MF Global Holdings (MF) is taking the cult of the Wall Street chief executive officer to a new level. The futures broker sold $325 million of five-year unsecured notes that come with an unusual feature: They will pay an extra percentage point of interest if Chairman and CEO Jon S. Corzine is named to a federal post and confirmed by the Senate before July 2013, according to a regulatory filing. “That seems crazy,” said William Larkin Jr., a fixed-income portfolio manager who oversees $500 million at Cabot Money Management in Salem, Mass., and has 22 years of experience. “I’ve never heard of something like this.”
Corzine, the 64-year-old former governor of New Jersey, helped run Goldman Sachs (GS) from 1994 to 1999 and served in the Senate from 2001 to 2006. Since joining MF Global last year, he’s taken more risk with the firm’s money in a bid to remake the broker into a midsize investment bank. Shares rose 9.5 percent in the 12 months through Aug. 2, while the Standard & Poor’s financial stock index fell 4.9 percent.
A Democrat, Corzine is among the biggest fundraisers for President Barack Obama’s 2012 reelection campaign. There has been speculation that Corzine might be considered for jobs such as Treasury Secretary or White House economic adviser. Jay Carney, the White House press secretary, says he has “no knowledge” that Corzine is being considered for such a post. He declined to comment on the bond sale. “Jon’s not been made any offers,” says Diana DeSocio, an MF Global spokeswoman. “He’s made it clear to MF Global’s investors, clients, and employees that he’s committed to being here well beyond” July 13, the date specified in the offering.
Corzine’s employment contract is written in anticipation of future government service. It stipulates that he’ll be paid his $1.5 million retention bonus on a prorated basis if he leaves to work for any “U.S. federal, state or local government” before Mar. 31, 2014. “Apparently, Corzine is a big enough deal to the company that if he leaves, potential investors demanded a little extra protection,” says Alexander Diaz-Matos, an analyst at Covenant Review, which analyzes bondholder protections. He says the fact that the interest rate increase takes effect only if Corzine leaves for a government job “makes it even more unusual.”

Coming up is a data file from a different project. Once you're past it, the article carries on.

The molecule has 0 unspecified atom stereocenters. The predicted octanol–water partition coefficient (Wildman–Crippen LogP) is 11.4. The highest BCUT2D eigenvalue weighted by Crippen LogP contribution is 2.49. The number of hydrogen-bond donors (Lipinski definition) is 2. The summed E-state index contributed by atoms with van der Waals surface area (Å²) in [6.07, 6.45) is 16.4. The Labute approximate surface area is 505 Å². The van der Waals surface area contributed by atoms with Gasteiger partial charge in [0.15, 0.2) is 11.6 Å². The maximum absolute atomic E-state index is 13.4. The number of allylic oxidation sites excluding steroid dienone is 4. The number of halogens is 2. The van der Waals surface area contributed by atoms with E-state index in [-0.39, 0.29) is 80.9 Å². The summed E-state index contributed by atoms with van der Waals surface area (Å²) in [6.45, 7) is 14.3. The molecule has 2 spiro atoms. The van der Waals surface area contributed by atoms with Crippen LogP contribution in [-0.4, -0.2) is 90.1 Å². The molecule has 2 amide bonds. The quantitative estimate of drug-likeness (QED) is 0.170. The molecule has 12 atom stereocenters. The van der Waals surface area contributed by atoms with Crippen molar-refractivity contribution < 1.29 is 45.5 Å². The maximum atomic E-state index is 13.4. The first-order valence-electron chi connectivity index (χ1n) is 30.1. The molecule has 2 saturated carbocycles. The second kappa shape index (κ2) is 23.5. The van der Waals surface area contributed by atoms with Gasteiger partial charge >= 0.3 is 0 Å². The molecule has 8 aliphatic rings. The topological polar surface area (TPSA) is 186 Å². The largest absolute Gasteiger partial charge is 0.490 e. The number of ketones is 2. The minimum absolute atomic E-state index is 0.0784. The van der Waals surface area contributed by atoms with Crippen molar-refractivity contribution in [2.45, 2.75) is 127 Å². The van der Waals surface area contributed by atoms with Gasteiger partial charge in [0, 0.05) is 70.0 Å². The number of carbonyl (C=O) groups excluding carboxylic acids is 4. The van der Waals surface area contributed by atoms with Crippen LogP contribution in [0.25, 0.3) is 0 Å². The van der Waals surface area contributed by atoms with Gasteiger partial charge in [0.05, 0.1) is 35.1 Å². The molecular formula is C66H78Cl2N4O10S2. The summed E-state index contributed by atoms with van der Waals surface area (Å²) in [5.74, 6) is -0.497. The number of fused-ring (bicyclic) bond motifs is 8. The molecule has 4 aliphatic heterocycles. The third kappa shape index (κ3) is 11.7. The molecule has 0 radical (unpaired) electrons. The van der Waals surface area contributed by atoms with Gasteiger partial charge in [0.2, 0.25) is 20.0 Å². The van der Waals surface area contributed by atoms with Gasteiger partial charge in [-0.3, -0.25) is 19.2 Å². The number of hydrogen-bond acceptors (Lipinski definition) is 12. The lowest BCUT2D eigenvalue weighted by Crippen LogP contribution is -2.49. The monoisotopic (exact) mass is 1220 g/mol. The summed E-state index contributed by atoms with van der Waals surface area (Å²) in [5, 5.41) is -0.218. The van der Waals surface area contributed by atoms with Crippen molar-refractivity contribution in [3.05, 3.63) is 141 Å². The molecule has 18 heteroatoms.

A rate increase of 1 percentage point, or 100 basis points, is the least that bondholders should seek as protection against a Corzine departure, according to Sean Egan, president of Egan-Jones Ratings, a credit-rating company. “We believe Corzine is worth more than a 100 basis-point increase,” Egan says. “Corzine’s departure is a major risk.”
Larkin says he doubts the idea will catch on elsewhere. “I’m guessing this is a one-time thing—he does have sort of a rock-star component to him,” Larkin says. “The management should never be one person. If it’s one person that’s critically important, I tend to avoid the company.”